Headline Bloopers and Grammar Lessons

Some of the most visible grammar lessons come to us in headlines. The words chosen and how they are arranged can be confusing, funny or ridiculous.

Here are some bloopers and instructive corrections.

What to Eat with Atrial Fibrillation  👎

Let’s see … peanut butter and jelly, bacon and eggs, a burger and fries.

We’re familiar with these favorite combinations, but what goes best with atrial fibrillation?

Often referred to as A-Fib, atrial fibrillation is the name for what happens when disorganized electrical signals in the heart cause its upper chambers to contract quickly and irregularly. A-Fib increases the risk of stroke, and it can cause chest pain or heart failure.

The way this headline is phrased, readers might expect to learn which foods you should eat during an atrial fibrillation attack. Instead, what follows it suggests a diet that helps prevent A-Fib.

This might be better:

Diet Tips to Prevent Atrial Fibrillation

• • • • •

Nicki Minaj Looks Amazing In The Pink, Latex Outfit of Your Nightmares  👎

One way to determine whether you need a comma between adjectives — descriptive words pink and latex in this case — is to see if it reads better by inserting and between them.

In this case, you wouldn’t describe Minaj, an American singer, songwriter, rapper, actress and model, as wearing a pink and latex outfit. Ditch the comma and then ponder … an outfit of pink latex? I can understand why someone chose to use “nightmares” in the same sentence.

• • • • •

Harvey Weinstein Spotted at Phoenix Restaurant in Disguise  👎

How do you disguise a restaurant?

I’m sure the writer meant that Harvey Weinstein, not the restaurant, was in disguise — or an attempted disguise, considering that he was recognized.

Harvey Weinstein in Disguise Spotted at Phoenix Restaurant

• • • • •

Chinese Auto Glass Magnate Faces Union Challenge in Ohio  👎

Hmmm … a Chinese auto and a magnate made of glass — a glass statue perhaps?

Not likely.

I think the writer was trying to convey that the magnate made his fortune in producing glass for automobiles — and not necessarily for only Chinese models.

A hyphen adds clarity:

Chinese Auto-Glass Magnate Faces Union Challenge in Ohio

• • • • •

Pink Wants You to Know She Wasn’t Shading Christina Aguilera at the AMAs  👎

I had to consult the urban dictionary to confirm the appropriate definition of “shading” as used here. It doesn’t mean providing cover or shelter from the sun; it means publicly denouncing or disrespecting — talking trash about — a friend or acquaintance.

It’s often expressed as “throwing shade at“ someone. My problem with this headline is the differing meanings of “shade” across generations.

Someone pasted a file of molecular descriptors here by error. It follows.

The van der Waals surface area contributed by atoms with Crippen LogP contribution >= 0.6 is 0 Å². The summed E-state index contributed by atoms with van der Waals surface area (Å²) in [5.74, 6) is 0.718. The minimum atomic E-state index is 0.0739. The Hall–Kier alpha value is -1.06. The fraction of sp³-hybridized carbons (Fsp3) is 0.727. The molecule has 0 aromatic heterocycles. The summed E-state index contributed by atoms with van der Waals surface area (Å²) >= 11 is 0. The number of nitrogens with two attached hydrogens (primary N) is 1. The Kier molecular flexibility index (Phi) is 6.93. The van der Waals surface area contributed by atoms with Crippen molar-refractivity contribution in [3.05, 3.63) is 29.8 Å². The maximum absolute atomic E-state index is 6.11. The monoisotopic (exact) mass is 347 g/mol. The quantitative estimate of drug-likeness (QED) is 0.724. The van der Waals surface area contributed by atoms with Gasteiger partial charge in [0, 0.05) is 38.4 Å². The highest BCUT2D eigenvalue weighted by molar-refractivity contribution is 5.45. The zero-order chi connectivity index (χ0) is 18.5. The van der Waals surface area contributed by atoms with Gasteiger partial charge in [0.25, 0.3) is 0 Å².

The source of the story: Singer and songwriter Pink was seen making what others described as “an awkward face” at the American Music Awards as Aguilera sang a tribute to the deceased singer and actress Whitney Houston. Pink denied it.

• • • • •

Mind-Blowing Photos that Could Come Only from GoPro Cameras 👍

5 Must-Shop Destinations in Pittsburg  👍

It was gratifying to find these two headlines that are composed clearly, thanks to the writers’ knowledge of the importance of hyphens to create compound modifiers: mind-blowing photos and must-shop destinations.

And I consider it rare to see the appropriate placement of only closest to what it modifies. Here’s a more likely — but incorrect — choice:

Mind-Blowing Photos that Only Could Come From Gopro Cameras.  👎

And think about the different meaning the Pittsburg headline would have had without the hyphen:

5 Must Shop Destinations in Pittsburg  👎

Readers might be left asking, “Which five people must shop?”

• • • • •

Reminder: The two worst mistakes a writer can make are 1) misspelling someone’s name and 2) an error in a headline.

Test your grammar skills by skimming headlines, watching for those that are written clearly and those that could use some grammatical tweaks.

If you come across a good example of how NOT to compose a headline, please email it to me.

Kathy Watson
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Kathy Watson

Kathy has a love/hate relationship with grammar; she loves words and the punctuation that helps them make sense, yet she hates those pesky rules. A self-proclaimed ruthless editor, she prefers standard usage guidelines of The Associated Press Stylebook. Her easy-to-use Grammar for People Who Hate Rules helps people write and speak with authority and confidence. She encourages and welcomes questions and comments. (Email)

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Kathy Watson
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